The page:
Page last updated at 10:41 GMT, Monday, 13 July 2009 11:41 UK

Lawyers challenge Niger president

File pic of Niger's President Mamadou Tandja
Mamadou Tandja says the people of Niger want him to stay

Niger's lawyers have called a strike, as President Mamadou Tandja begins his campaign to hold a referendum for a third term in office.

The lawyers say their action is to show solidarity with the Constitutional Court, which was dissolved after declaring Mr Tandja's plan illegal.

The president wants citizens to vote on 4 August to allow him to hold office for three more years.

The EU has delayed some aid to the uranium-rich country over the row.

The General Assembly of the Order of Lawyers said in a statement, it has decided to "lay down its robes", reports Reuters news agency.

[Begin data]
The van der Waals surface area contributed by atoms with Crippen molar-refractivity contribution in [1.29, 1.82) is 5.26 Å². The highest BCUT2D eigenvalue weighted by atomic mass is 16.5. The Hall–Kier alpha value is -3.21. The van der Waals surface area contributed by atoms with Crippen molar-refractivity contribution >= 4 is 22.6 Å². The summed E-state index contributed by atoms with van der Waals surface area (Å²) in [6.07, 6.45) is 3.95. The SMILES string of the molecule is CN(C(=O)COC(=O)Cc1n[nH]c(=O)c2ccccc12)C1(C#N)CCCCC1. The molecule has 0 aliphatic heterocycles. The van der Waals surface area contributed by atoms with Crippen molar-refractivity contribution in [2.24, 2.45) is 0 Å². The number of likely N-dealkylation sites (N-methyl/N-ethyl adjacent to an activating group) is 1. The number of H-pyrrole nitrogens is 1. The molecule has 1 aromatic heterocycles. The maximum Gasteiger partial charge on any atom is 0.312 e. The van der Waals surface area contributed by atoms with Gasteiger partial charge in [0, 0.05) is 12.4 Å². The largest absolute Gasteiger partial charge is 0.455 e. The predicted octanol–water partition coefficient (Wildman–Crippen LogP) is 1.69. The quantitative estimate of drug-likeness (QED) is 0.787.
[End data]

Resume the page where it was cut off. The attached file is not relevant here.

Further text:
Mr Tandja has reportedly imposed restrictions on the private press in his bid to hold the poll, despite mounting opposition at home and abroad.

The EU is the first body to impose financial sanctions on the government over Mr Tandja's efforts to remain in power, although it has also been condemned by the US and former colonial power France.

"Because of the influence this could have on the management of public finances, it has been decided to postpone the payment of a tranche of budget support," a European Commission official in Brussels told Reuters.

President Tandja's term is due to end in December. Opponents have said they fear a return to dictatorship if he stays on.

Widespread opposition

President Tandja has insisted the people of Niger want him to stay beyond the end of his second five-year term.

Last month, the constitutional court ruled that Mr Tandja, 70, was breaking his oath of office by trying to stay on.

"The president... cannot seek the amendment of the constitution without violating his oath," the judges ruled.

He has also dissolved parliament, which opposed his plans, and says he will rule by decree.

Mr Tandja was first elected in 1999, and then again five years later.

He had previously promised to quit in December this year, a month after presidential elections are due to be held.

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